top of page
Smith Dorrian.png

Cabinet Photograph
Messrs Bassano - Photographer
25 Old Bond Street, London W., England
c. 1900

General Sir Horace Lockwood Smith-Dorrien GCB, GCMG, DSO, ADC was born at Haresfoot, near Berkhamsted in June 1858, the son of Colonel Robert Algernon Smith-Dorrien of the 16th Lancers and 3rd Light Dragoons and Mary-Anne Smith-Dorrien, the 12th child of 16. He was educated at Harrow, and on 26 February 1876 entered the Royal Military Academy Sandhurst, passing out with a commission as a subaltern to the 95th (Derbyshire) Regiment of Foot. On 1 November 1878, he was posted to South Africa where he worked as a transport officer.

During the Anglo-Zulu War of 1879 Smith-Dorrien was present at the Battle of Isandlwana on 22 January 1879, serving with the British invasion force as a transport officer for the army's Royal Artillery detachment. As Zulu forces overran the British camp,
Smith-Dorrien narrowly escaped on his transport pony. As such, Smith-Dorrien was one of fewer than fifty white survivors of the battle and one of only five regular officers to escape. His observations on the difficulty of opening ammunition boxes led to changes in British practice for the rest of the war, though modern commentators argue that this was not as important a factor in the defeat as was thought at the time.

Smith-Dorrien famously quoted himself in his memoirs when he was confronted by Quartermaster Bloomfield of the 2/24th over breaking open of that battalion's ammunition boxes at Isandlwana. Bloomfield was remembered as saying; "For heaven's sake, don't
take that man for it belongs to our Battalion.". Lieutenant Smith-Dorrien's reply was rather curt: "Hang it all, you don't want a requisition now do you?"

Because of his conduct in trying to help other soldiers during his dramatic escape from the battlefield, he was nominated for a Victoria Cross, but, as the nomination did not go through the proper channels, he never received it. He remained active in the field for the remainder of the war.

Smith-Dorrien would go on to see active service in almost every theater of operations of the late Victorian era. He was present at the Battle of Ginnis (1885) when for the final time British troops went into battle wearing their red jackets.  He to part in the Tirah Campaign (1897-98) on India's north west frontier and returned to Egypt and the Sudan, taking part in the final defeat of Mahdist forces at Omdurman in 1898.

He would be one of the very few senior ranking British officers whose reputation emerged intact if not enhanced from the Anglo-Boer War.

With the outbreak of the Great War, he was given command of the Home Defence Army; however, following the sudden death of Sir James Grierson, he was placed in charge of the British Expeditionary Force II Corps, by Lord Kitchener, the new Secretary of State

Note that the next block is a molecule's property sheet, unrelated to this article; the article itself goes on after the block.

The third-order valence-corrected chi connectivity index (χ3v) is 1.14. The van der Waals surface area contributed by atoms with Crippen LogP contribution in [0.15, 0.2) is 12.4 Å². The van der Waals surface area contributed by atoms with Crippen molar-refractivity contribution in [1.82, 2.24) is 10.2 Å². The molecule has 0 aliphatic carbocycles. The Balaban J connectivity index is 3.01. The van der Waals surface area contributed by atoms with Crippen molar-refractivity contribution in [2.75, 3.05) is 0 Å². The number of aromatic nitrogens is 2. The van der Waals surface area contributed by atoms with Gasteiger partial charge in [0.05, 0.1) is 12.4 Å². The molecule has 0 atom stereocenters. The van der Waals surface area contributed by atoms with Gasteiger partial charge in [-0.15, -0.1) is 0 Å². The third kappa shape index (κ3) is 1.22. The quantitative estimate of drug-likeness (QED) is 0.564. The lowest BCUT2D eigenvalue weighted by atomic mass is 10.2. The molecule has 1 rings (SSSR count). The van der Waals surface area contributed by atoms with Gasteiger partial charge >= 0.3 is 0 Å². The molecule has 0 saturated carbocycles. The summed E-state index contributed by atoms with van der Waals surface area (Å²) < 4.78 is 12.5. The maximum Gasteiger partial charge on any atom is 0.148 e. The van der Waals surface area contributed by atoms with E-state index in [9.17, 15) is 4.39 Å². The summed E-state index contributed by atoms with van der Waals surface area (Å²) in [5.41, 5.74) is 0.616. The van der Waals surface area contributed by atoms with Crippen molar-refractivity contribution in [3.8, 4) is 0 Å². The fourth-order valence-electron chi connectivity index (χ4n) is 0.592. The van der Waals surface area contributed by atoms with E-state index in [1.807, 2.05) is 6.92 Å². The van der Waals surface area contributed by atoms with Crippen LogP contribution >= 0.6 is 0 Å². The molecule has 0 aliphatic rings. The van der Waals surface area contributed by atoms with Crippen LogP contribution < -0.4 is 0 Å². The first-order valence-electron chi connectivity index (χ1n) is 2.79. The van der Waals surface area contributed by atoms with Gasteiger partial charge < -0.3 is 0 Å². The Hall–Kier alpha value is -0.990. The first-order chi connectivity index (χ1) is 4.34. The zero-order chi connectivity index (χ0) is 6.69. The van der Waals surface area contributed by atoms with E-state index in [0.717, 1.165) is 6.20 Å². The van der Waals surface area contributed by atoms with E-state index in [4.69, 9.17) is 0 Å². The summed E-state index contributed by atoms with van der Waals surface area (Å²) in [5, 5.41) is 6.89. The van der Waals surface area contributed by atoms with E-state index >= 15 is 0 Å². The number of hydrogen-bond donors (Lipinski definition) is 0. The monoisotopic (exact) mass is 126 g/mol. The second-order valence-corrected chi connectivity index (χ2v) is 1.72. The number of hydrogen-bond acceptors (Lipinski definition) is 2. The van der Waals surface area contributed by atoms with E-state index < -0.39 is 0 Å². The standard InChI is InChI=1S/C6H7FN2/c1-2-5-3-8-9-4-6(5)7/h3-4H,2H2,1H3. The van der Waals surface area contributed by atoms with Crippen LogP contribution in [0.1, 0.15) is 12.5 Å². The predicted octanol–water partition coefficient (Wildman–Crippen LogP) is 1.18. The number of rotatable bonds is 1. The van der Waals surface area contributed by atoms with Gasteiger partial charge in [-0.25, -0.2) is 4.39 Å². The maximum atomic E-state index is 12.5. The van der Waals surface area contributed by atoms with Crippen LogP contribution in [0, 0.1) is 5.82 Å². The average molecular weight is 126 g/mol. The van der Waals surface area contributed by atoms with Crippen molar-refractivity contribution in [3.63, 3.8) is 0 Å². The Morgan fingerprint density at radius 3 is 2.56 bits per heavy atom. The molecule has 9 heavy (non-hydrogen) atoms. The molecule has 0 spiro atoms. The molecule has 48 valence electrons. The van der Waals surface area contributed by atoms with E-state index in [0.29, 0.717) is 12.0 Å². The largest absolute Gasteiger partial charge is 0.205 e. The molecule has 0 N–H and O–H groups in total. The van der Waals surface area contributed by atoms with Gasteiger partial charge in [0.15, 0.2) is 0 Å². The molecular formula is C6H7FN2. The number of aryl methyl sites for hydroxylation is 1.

for War. Field Marshal Sir John French had wanted Sir Herbert Plumer but Kitchener chose Smith-Dorrien as he knew he could stand up to French.

Smith-Dorrien's II Corps took the brunt of a heavy assault by the German forces at Mons, with the Germans under von Kluck attempting a flanking manoeuvre. French ordered a general retreat, during which I Corps (under General Douglas Haig) and II Corps
became separated. Haig's I Corps did not reach its intended position to the immediate east of Le Cateau

Smith-Dorrien, now at Le Cateau, saw that his isolated forces were in danger of being overwhelmed in a piecemeal fashion. He decided instead to concentrate his corps, supplemented by Allenby's cavalry and the 4th Division of Thomas D'Oyly Snow. On 26
August 1914, he mounted a vigorous defensive action, a "stopping blow", which despite heavy casualties, halted the German advance. With the BEF saved, he resumed an orderly retreat.

His decision to stand and fight enraged French who accused Smith-Dorrien of jeopardizing the whole BEF, an accusation which did not amuse Smith-Dorrien's fellow corps commander, Haig, who already believed French to be incompetent.

The rancor between French and Smith-Dorrien eventually led to him being sacked. After a brief period at home, he was assigned to take command of British forces in East Africa but illness prevented him from fulfilling the assignment. Smith-Dorrien would have no active service for the rest of the war.

He was appointed Lieutenant of the Tower of London in 1917 and was Governor of Gibraltar from 1918 to 1923. He retired from the army at the end of his term as governor.

Horace Smith-Dorrien died in an automobile accident in August 1930.

Below: A handwritten note from Major General Horace Smith-Dorrien to Miss Holumsby-Carter granting her request for his autograph and positively commenting on Australian troops that served under him during the Anglo-Boer War.

Autograph Note

5 1/4 inches by 8 1/4 inches

(13,5cm x 21cm)

Balquholly, Simla, British India

c. 1900s

Smith Dorrian Note.png
bottom of page